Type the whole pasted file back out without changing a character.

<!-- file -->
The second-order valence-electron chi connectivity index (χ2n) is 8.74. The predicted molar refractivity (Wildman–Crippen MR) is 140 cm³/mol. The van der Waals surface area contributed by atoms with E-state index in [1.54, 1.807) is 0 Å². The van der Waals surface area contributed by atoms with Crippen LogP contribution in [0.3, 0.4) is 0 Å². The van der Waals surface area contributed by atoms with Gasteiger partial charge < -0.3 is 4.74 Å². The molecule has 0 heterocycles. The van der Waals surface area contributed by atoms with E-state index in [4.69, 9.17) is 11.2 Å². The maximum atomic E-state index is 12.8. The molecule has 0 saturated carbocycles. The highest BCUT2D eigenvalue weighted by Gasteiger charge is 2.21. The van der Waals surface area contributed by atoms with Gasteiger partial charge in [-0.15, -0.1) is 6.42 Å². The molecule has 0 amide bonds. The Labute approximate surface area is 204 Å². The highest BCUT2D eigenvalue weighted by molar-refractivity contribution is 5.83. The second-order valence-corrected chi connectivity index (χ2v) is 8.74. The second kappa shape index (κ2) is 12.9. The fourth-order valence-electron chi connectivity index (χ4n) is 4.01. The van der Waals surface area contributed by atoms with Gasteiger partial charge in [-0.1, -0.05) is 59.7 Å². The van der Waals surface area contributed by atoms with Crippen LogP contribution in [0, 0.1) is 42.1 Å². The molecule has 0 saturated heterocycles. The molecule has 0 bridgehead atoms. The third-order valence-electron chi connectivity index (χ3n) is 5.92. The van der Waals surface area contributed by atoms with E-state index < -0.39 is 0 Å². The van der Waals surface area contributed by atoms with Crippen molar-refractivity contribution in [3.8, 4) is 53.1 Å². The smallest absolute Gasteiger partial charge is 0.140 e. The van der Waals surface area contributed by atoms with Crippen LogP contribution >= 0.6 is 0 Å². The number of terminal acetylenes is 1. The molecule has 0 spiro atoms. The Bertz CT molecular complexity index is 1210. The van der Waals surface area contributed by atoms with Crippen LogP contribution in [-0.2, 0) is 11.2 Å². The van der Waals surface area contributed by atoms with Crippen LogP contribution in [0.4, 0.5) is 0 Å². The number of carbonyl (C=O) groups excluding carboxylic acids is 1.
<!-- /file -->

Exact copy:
The second-order valence-electron chi connectivity index (χ2n) is 8.74. The predicted molar refractivity (Wildman–Crippen MR) is 140 cm³/mol. The van der Waals surface area contributed by atoms with E-state index in [1.54, 1.807) is 0 Å². The van der Waals surface area contributed by atoms with Crippen LogP contribution in [0.3, 0.4) is 0 Å². The van der Waals surface area contributed by atoms with Gasteiger partial charge < -0.3 is 4.74 Å². The molecule has 0 heterocycles. The van der Waals surface area contributed by atoms with E-state index in [4.69, 9.17) is 11.2 Å². The maximum atomic E-state index is 12.8. The molecule has 0 saturated carbocycles. The highest BCUT2D eigenvalue weighted by Gasteiger charge is 2.21. The van der Waals surface area contributed by atoms with Gasteiger partial charge in [-0.15, -0.1) is 6.42 Å². The molecule has 0 amide bonds. The Labute approximate surface area is 204 Å². The highest BCUT2D eigenvalue weighted by molar-refractivity contribution is 5.83. The second-order valence-corrected chi connectivity index (χ2v) is 8.74. The second kappa shape index (κ2) is 12.9. The fourth-order valence-electron chi connectivity index (χ4n) is 4.01. The van der Waals surface area contributed by atoms with Gasteiger partial charge in [-0.1, -0.05) is 59.7 Å². The van der Waals surface area contributed by atoms with Crippen LogP contribution in [0, 0.1) is 42.1 Å². The molecule has 0 saturated heterocycles. The molecule has 0 bridgehead atoms. The third-order valence-electron chi connectivity index (χ3n) is 5.92. The van der Waals surface area contributed by atoms with E-state index < -0.39 is 0 Å². The van der Waals surface area contributed by atoms with Crippen molar-refractivity contribution in [3.8, 4) is 53.1 Å². The smallest absolute Gasteiger partial charge is 0.140 e. The van der Waals surface area contributed by atoms with Crippen LogP contribution >= 0.6 is 0 Å². The number of terminal acetylenes is 1. The molecule has 0 spiro atoms. The Bertz CT molecular complexity index is 1210. The van der Waals surface area contributed by atoms with Crippen LogP contribution in [-0.2, 0) is 11.2 Å². The van der Waals surface area contributed by atoms with Crippen LogP contribution in [0.4, 0.5) is 0 Å². The number of carbonyl (C=O) groups excluding carboxylic acids is 1.